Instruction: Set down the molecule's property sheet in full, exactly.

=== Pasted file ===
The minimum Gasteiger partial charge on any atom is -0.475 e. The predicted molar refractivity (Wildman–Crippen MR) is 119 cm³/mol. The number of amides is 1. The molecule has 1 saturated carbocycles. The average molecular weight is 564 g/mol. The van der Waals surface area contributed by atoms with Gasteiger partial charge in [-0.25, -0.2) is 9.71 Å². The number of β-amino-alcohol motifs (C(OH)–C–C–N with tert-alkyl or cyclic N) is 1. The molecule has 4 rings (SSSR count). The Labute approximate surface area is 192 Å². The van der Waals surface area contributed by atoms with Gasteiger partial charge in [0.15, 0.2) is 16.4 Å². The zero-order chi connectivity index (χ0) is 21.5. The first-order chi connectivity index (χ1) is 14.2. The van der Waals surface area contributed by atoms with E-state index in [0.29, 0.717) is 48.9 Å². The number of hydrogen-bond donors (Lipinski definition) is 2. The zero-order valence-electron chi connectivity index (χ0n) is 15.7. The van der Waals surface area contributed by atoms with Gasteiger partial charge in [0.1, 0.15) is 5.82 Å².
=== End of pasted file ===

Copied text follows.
The minimum Gasteiger partial charge on any atom is -0.475 e. The predicted molar refractivity (Wildman–Crippen MR) is 119 cm³/mol. The number of amides is 1. The molecule has 1 saturated carbocycles. The average molecular weight is 564 g/mol. The van der Waals surface area contributed by atoms with Gasteiger partial charge in [-0.25, -0.2) is 9.71 Å². The number of β-amino-alcohol motifs (C(OH)–C–C–N with tert-alkyl or cyclic N) is 1. The molecule has 4 rings (SSSR count). The Labute approximate surface area is 192 Å². The van der Waals surface area contributed by atoms with Gasteiger partial charge in [0.15, 0.2) is 16.4 Å². The zero-order chi connectivity index (χ0) is 21.5. The first-order chi connectivity index (χ1) is 14.2. The van der Waals surface area contributed by atoms with E-state index in [0.29, 0.717) is 48.9 Å². The number of hydrogen-bond donors (Lipinski definition) is 2. The zero-order valence-electron chi connectivity index (χ0n) is 15.7. The van der Waals surface area contributed by atoms with Gasteiger partial charge in [0.1, 0.15) is 5.82 Å².